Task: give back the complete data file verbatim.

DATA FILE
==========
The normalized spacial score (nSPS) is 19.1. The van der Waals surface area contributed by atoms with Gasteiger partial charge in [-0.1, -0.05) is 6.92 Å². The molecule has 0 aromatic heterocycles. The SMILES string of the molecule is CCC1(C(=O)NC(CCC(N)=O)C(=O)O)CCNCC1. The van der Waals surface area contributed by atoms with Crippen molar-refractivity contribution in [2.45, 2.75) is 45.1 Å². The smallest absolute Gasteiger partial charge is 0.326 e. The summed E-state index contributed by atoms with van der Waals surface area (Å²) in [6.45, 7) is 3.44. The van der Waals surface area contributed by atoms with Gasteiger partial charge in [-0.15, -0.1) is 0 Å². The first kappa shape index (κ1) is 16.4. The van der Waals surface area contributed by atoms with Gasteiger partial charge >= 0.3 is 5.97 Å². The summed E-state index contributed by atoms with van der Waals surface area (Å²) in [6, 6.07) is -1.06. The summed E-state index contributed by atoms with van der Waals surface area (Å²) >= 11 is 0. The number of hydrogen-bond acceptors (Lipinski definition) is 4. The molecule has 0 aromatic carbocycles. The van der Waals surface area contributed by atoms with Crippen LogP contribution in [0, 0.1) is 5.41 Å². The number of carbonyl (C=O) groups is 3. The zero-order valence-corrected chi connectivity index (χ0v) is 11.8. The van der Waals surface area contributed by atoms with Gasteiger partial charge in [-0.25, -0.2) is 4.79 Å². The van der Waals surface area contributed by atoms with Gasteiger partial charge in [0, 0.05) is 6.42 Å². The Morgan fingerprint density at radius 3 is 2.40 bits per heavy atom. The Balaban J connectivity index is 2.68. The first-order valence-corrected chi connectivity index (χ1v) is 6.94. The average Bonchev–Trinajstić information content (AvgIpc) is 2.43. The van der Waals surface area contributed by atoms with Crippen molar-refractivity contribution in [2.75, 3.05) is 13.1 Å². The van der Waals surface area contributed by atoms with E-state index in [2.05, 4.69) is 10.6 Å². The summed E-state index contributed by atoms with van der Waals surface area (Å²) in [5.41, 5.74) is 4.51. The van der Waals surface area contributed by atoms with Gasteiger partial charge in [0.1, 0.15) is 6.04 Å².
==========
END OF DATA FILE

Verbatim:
The normalized spacial score (nSPS) is 19.1. The van der Waals surface area contributed by atoms with Gasteiger partial charge in [-0.1, -0.05) is 6.92 Å². The molecule has 0 aromatic heterocycles. The SMILES string of the molecule is CCC1(C(=O)NC(CCC(N)=O)C(=O)O)CCNCC1. The van der Waals surface area contributed by atoms with Crippen molar-refractivity contribution in [2.45, 2.75) is 45.1 Å². The smallest absolute Gasteiger partial charge is 0.326 e. The summed E-state index contributed by atoms with van der Waals surface area (Å²) in [6.45, 7) is 3.44. The van der Waals surface area contributed by atoms with Gasteiger partial charge in [-0.15, -0.1) is 0 Å². The first kappa shape index (κ1) is 16.4. The van der Waals surface area contributed by atoms with Gasteiger partial charge >= 0.3 is 5.97 Å². The summed E-state index contributed by atoms with van der Waals surface area (Å²) in [6, 6.07) is -1.06. The summed E-state index contributed by atoms with van der Waals surface area (Å²) >= 11 is 0. The number of hydrogen-bond acceptors (Lipinski definition) is 4. The molecule has 0 aromatic carbocycles. The van der Waals surface area contributed by atoms with Crippen LogP contribution in [0, 0.1) is 5.41 Å². The number of carbonyl (C=O) groups is 3. The zero-order valence-corrected chi connectivity index (χ0v) is 11.8. The van der Waals surface area contributed by atoms with Gasteiger partial charge in [-0.25, -0.2) is 4.79 Å². The van der Waals surface area contributed by atoms with Gasteiger partial charge in [0, 0.05) is 6.42 Å². The Morgan fingerprint density at radius 3 is 2.40 bits per heavy atom. The Balaban J connectivity index is 2.68. The first-order valence-corrected chi connectivity index (χ1v) is 6.94. The average Bonchev–Trinajstić information content (AvgIpc) is 2.43. The van der Waals surface area contributed by atoms with Crippen molar-refractivity contribution in [2.75, 3.05) is 13.1 Å². The van der Waals surface area contributed by atoms with E-state index in [2.05, 4.69) is 10.6 Å². The summed E-state index contributed by atoms with van der Waals surface area (Å²) in [5.41, 5.74) is 4.51. The van der Waals surface area contributed by atoms with Gasteiger partial charge in [0.1, 0.15) is 6.04 Å².